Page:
Members of the dismissed Upper Coll Grazings committee have this week forecast that many other committees will find themselves unable to satisfy the new ‘draconian demands’ of the Crofting Commission.
Calum Maclean, former grazings clerk, believes that if the level of record keeping and vigilance in Upper Coll was not sufficient to meet the conditions now being imposed by the Commission under convener Colin Kennedy, he is confident that those held by many other committees would not be either.
The only conclusion he feels that can be drawn from new guidelines is that the commission wanted to see the demise of Grazings committees.
The entire Upper Coll Grazings Committee was removed from their posts by the Crofting Commission in a controversial move apparently due to their failure to produce “audited” accounts for the past five years.
“As a result of complaints by two half shareholders who would not accept the village regulations, which everyone else abided by, the Commission held a shareholder’s meeting at which the opening statement of Colin Kennedy, declared their power to dismiss us as a committee,” he said.
“They then proceeded to insist we dismantle the way we had successfully run the grazings for nearly 100 years.”
Former grazings committee chairman Kenneth Macdonald said: “Not withstanding our view that much of what they demanded was totally unreasonable and beyond their power to demand, we carried out all their demands to the extent of employing professional accountants.
“They wouldn’t accept our accountant’s clean bill of health for five years and summarily dismissed us in spite of never having met the clerk or the committee to establish facts. In the past five years no other committee has been asked for this type of audit.
“The Commission are actually under legal obligation to give assistance and advice in the first instance; Crofters (Scotland) Act 1993, section 48, paragraph 7, so they have clearly failed in their duty of care, and furthermore have taken to themselves powers not given under law.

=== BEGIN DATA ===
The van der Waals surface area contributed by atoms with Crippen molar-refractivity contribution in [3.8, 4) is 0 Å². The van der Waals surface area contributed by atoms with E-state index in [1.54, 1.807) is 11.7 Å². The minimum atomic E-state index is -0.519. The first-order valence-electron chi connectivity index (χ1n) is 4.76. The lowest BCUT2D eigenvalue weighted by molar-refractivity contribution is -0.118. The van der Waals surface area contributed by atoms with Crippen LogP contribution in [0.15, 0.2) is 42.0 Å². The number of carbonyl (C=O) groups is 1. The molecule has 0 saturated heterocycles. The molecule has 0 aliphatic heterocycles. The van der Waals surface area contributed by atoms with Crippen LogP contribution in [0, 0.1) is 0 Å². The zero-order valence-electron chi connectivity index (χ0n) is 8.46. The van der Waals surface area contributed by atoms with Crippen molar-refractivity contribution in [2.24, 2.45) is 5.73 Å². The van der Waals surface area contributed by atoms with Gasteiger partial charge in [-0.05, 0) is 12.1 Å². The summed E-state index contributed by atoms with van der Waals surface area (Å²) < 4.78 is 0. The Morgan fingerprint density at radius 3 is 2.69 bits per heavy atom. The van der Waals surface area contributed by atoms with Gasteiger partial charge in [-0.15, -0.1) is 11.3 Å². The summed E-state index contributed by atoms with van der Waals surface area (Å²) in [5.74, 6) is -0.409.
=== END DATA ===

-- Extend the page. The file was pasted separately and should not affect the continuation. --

“In the same section titled ‘Powers and Duties of Grazings Committees’, such duties which fall under the authority of the commission are clearly listed.
“In the previous section 47 and paragraph 8 it can be seen that their power of dismissal applies only to the duties listed in section 48, none of which demands that the Grazing’s committee produce audited accounts.”
Calum Maclean continued: “We still don’t know why they dismissed us. We have shown our minute book and our accounts book to our MP, council leaders and councillors and have been able to demonstrate that all the figures they say they require are there had the commission asked for them.
“The local commissioner Murdo Maclennan was given the opportunity to examine them and he refused.”
Kenneth Macdonald explained: “This goes much further than Upper Coll, however.
“This is a direct challenge to the role of Grazings committees. How can any Grazing’s committee anywhere carry out any developments when the Commission is now demanding they hold no reserves?
“What has happened to their policy about absentees? They insist that we divide any monies we received from feu resumptions and send them to tenants anywhere in the world.
“We hope people understand that what has happened to us could very soon be happening to them.
“There has to be an enquiry into the workings of this new aggressive, dictatorial, bullying Commission to establish whether they are working on their own without sufficient guidance or whether there is a determination within Government to get rid of crofting forever.”
Referring to the front page article in last week’s Gazette he added: “In our view grazings improvements and regulations are for the betterment of all shareholders and not for one person who regards the improvements as his own.
“If developed parks can sustain 180 sheep or equivalent on a rotational basis, it is essential that all shareholders abide by the rules established by the majority, drawn up for the benefit of all.”